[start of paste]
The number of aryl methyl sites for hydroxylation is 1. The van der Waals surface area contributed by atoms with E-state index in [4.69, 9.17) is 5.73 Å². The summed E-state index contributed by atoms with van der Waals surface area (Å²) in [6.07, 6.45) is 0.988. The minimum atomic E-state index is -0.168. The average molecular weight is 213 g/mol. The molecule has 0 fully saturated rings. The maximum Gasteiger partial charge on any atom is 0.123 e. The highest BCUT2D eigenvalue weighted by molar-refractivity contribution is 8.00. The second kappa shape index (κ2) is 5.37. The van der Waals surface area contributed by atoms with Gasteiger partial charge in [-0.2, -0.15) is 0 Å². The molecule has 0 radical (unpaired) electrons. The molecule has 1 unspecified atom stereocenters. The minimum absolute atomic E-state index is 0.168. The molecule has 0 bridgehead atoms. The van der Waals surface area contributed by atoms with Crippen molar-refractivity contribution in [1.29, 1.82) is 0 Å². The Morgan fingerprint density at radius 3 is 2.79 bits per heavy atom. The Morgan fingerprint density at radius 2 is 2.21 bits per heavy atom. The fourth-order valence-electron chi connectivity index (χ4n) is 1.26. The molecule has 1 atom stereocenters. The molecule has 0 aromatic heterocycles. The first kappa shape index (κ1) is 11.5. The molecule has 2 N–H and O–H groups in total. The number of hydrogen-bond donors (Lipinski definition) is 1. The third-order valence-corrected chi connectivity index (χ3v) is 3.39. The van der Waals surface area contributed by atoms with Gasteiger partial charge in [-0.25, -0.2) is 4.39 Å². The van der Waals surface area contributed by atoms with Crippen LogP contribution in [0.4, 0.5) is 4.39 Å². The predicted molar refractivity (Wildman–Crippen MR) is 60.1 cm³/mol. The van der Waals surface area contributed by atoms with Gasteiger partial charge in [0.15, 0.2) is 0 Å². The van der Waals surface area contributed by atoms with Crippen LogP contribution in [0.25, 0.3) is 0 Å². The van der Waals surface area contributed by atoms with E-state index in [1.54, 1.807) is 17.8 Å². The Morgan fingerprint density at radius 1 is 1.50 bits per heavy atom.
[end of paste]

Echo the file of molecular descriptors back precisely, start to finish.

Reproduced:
The number of aryl methyl sites for hydroxylation is 1. The van der Waals surface area contributed by atoms with E-state index in [4.69, 9.17) is 5.73 Å². The summed E-state index contributed by atoms with van der Waals surface area (Å²) in [6.07, 6.45) is 0.988. The minimum atomic E-state index is -0.168. The average molecular weight is 213 g/mol. The molecule has 0 fully saturated rings. The maximum Gasteiger partial charge on any atom is 0.123 e. The highest BCUT2D eigenvalue weighted by molar-refractivity contribution is 8.00. The second kappa shape index (κ2) is 5.37. The van der Waals surface area contributed by atoms with Gasteiger partial charge in [-0.2, -0.15) is 0 Å². The molecule has 0 radical (unpaired) electrons. The molecule has 1 unspecified atom stereocenters. The minimum absolute atomic E-state index is 0.168. The molecule has 0 bridgehead atoms. The van der Waals surface area contributed by atoms with Crippen molar-refractivity contribution in [1.29, 1.82) is 0 Å². The Morgan fingerprint density at radius 3 is 2.79 bits per heavy atom. The Morgan fingerprint density at radius 2 is 2.21 bits per heavy atom. The fourth-order valence-electron chi connectivity index (χ4n) is 1.26. The molecule has 1 atom stereocenters. The molecule has 0 aromatic heterocycles. The first kappa shape index (κ1) is 11.5. The molecule has 2 N–H and O–H groups in total. The number of hydrogen-bond donors (Lipinski definition) is 1. The third-order valence-corrected chi connectivity index (χ3v) is 3.39. The van der Waals surface area contributed by atoms with Gasteiger partial charge in [-0.25, -0.2) is 4.39 Å². The van der Waals surface area contributed by atoms with Crippen LogP contribution in [0.4, 0.5) is 4.39 Å². The predicted molar refractivity (Wildman–Crippen MR) is 60.1 cm³/mol. The van der Waals surface area contributed by atoms with Gasteiger partial charge in [0.15, 0.2) is 0 Å². The van der Waals surface area contributed by atoms with Crippen LogP contribution in [0.25, 0.3) is 0 Å². The van der Waals surface area contributed by atoms with E-state index in [1.54, 1.807) is 17.8 Å². The Morgan fingerprint density at radius 1 is 1.50 bits per heavy atom.